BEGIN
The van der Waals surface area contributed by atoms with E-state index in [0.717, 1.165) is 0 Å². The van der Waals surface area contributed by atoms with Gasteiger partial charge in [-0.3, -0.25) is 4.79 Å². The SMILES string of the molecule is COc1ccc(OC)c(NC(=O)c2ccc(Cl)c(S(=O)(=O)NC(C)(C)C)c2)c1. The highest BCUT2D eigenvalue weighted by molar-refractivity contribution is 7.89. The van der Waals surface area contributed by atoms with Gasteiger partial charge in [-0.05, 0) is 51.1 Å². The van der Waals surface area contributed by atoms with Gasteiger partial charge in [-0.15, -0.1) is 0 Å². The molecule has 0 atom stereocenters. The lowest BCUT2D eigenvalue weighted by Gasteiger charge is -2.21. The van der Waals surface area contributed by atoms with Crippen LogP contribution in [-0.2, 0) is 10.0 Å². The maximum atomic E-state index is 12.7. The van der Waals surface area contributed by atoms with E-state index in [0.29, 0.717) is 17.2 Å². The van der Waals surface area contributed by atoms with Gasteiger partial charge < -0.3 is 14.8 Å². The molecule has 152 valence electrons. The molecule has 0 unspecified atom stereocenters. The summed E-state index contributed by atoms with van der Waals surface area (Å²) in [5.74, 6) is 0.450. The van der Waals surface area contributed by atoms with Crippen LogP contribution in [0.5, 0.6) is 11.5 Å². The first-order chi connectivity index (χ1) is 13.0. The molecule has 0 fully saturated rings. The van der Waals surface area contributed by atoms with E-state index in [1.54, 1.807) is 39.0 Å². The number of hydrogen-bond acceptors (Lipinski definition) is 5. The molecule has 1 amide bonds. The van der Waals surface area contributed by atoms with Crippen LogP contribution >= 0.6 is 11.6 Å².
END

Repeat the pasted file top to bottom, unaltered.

The van der Waals surface area contributed by atoms with E-state index in [0.717, 1.165) is 0 Å². The van der Waals surface area contributed by atoms with Gasteiger partial charge in [-0.3, -0.25) is 4.79 Å². The SMILES string of the molecule is COc1ccc(OC)c(NC(=O)c2ccc(Cl)c(S(=O)(=O)NC(C)(C)C)c2)c1. The highest BCUT2D eigenvalue weighted by molar-refractivity contribution is 7.89. The van der Waals surface area contributed by atoms with Gasteiger partial charge in [-0.05, 0) is 51.1 Å². The van der Waals surface area contributed by atoms with Gasteiger partial charge in [-0.15, -0.1) is 0 Å². The molecule has 0 atom stereocenters. The lowest BCUT2D eigenvalue weighted by Gasteiger charge is -2.21. The van der Waals surface area contributed by atoms with Crippen LogP contribution in [-0.2, 0) is 10.0 Å². The maximum atomic E-state index is 12.7. The van der Waals surface area contributed by atoms with E-state index in [0.29, 0.717) is 17.2 Å². The van der Waals surface area contributed by atoms with Gasteiger partial charge < -0.3 is 14.8 Å². The molecule has 152 valence electrons. The molecule has 0 unspecified atom stereocenters. The summed E-state index contributed by atoms with van der Waals surface area (Å²) in [5.74, 6) is 0.450. The van der Waals surface area contributed by atoms with Crippen LogP contribution in [0.5, 0.6) is 11.5 Å². The first-order chi connectivity index (χ1) is 13.0. The molecule has 0 fully saturated rings. The van der Waals surface area contributed by atoms with E-state index in [1.54, 1.807) is 39.0 Å². The number of hydrogen-bond acceptors (Lipinski definition) is 5. The molecule has 1 amide bonds. The van der Waals surface area contributed by atoms with Crippen LogP contribution >= 0.6 is 11.6 Å².